Thursday, August 2, 2018

The Problem With 3D Printable Guns

The most recent issue associated with a general breakdown of reason and common sense has to do with 3D printable guns.  As the name implies, these can be run off as plastic replicas of actual weapons (e.g. the AR-15) but also capable of firing rounds.   The most recent brouhaha erupted when Cody Wilson- the one man owner of   "Defense Distributed"-   asserted three days ago he wanted to publish blueprints for the weapons online. Wilson actually had the temerity - more or less applicable to a Young Turk on MJ candy - to claim it was "free speech" to be able to do so. And hence when a federal judge in Washington state issued a restraining order, he was interfering with Wilson's speech.

Hardly!  Let's get it clear here that publishing bluprints for a lethal weapon that can easily be programmed to materialize on the nearest computer with a 3D printer, is no more "free speech" than dispatching analogous bomb -making blueprints.   Free speech, meanwhile, would be the freedom to publish books on the history of explosives, or the history of 3D printers and how they came to be capable of producing assorted diverse objects, including medical devices and guns.  There is a difference, believe it or not.

Even as Dotard himself was "looking into plastic guns being sold to the public", Hogan  Gidley - a WH spokesman, went on record asserting "plastic guns were banned by federal law".   (WSJ, Aug. 1st, p A7)

The publication of 3D gun blueprints controverts the 2nd amendment as well as the first. For example, there is no inherent "right" - none at all - to download or own a totally untraceable weapon. Nor is there a right to publish blueprints for such weapons online. By their very nature these artifacts bear no serial number as they are run off from 3D printers, nor is any remote registration practical.  Hence, most of those who'd be interested in getting hold of the blueprints would likely be criminals or terrorists. Why would an ordinary citizen wish to own an untraceable weapon?  It defies logic unless the person was contemplating a future crime, say like holding up a gas station or convenience store.

In addition, the dismissal of the 3D printed weapons as "useless" is a non sequitur.  Thus the claim (ibid.) by Rick Vasquez (a firearms consultant and former ATF official) that:

"You can print a 3D pistol that will fire a few rounds but afterwards will just break"

is no help it all.  Here Vasquez is missing the larger point that it only takes one round fired from such a plastic gun to kill someone - whether a gas station owner during  robbery attempt, or a toddler accidentally shot by an older brother.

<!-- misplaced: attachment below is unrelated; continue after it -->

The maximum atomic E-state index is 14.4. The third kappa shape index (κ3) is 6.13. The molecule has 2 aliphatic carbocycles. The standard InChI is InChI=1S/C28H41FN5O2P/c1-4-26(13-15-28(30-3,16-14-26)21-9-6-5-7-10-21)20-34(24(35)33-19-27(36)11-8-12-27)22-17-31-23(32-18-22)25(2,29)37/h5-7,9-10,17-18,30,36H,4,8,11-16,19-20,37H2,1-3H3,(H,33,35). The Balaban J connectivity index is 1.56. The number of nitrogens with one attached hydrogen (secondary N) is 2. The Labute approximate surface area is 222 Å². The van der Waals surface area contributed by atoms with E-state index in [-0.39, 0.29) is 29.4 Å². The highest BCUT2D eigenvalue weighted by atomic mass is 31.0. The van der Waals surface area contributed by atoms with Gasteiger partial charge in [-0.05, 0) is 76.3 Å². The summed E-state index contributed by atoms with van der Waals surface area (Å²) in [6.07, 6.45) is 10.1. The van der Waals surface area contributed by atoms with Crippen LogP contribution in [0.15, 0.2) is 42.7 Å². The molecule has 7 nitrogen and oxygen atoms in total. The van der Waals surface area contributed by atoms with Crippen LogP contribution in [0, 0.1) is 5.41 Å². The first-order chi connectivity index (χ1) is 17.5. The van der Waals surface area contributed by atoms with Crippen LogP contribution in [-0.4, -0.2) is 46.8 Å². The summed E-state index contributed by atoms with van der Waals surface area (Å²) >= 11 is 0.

But it appears such aspects have little or no sway with the GOP gun nuts. Thus on Tuesday, when Dem Senators attempted to introduce legislation that would prohibit publishing a digital file to program a 3D printer to manufacture a firearm, the measure was blocked by Sen. Mike Lee of Utah. Lee, like Wilson, advanced the specious argument that such legislation "violated constitutional free speech protections."

Well, if he'd make that pathetically lamo case, I suppose he'd defend the publishing of Isis kettle bomb blueprints as "constitutional free speech"  too.

It is true, of course, that in the scheme of things, the professional criminal or terrorist would choose a far more reliable gun on the black market for his misdeeds, or build one from sturdier parts. No argument on that score. But what about the bullied loner, sitting alone and stewing in grievance in his mother's basement? Say after the latest incident of being stuffed in his locker - and looking for retribution?  Unable to obtain or afford a gun any other way he spots a blueprint online and uses his 3D printer to assemble it. Next day he fires enough rounds to kill all his chief oppressors in the school cafeteria.

A demented fantasy? Hardly! Because the individuals most likely to want to gain access to such weapons are precisely those who can't access standard weapons.   As Bob Ferguson, the Washington state attorney put it (ibid.):

"These downloadable guns...would be difficult to detect, even with metal detectors, and would be available to anyone regardless of age, mental health or criminal history."

Let us hope enough judges remain - as they are amongst the few to push back against the Trumpites - to sustain orders to keep these guns off the streets.  Wilson is correct that there is likely no way to control the individual production of these 3D guns, but that doesn't mean there is lawful license to go on doing it. At some point, respect for law must emerge on this score, else we could as well conduct a dumpster fire for this country right now.


Publius said...

It's a free speech issue.

If you can publish how to make an H-bomb, you can publish plans for 3D guns.

Copernicus said...

That's the whole point, you CAN'T publish how to make an H-bomb, at least one that will work. Which includes the correct and precise integration of the implosion device.

Copernicus said...

Oh, even IF such detailed instructions were possible (which I doubt in the 'Progressive' example) that doesn't lead to running off the weapon on a 3D printer, so the analogy is flawed. Again, in one case it is just knowledge - in the other knowledge PLUS materialization via printing. The point is that the actual assembly of an H-bomb is a helluva lot more difficult, including accessing the nuclear materials, than running off a 3D gun!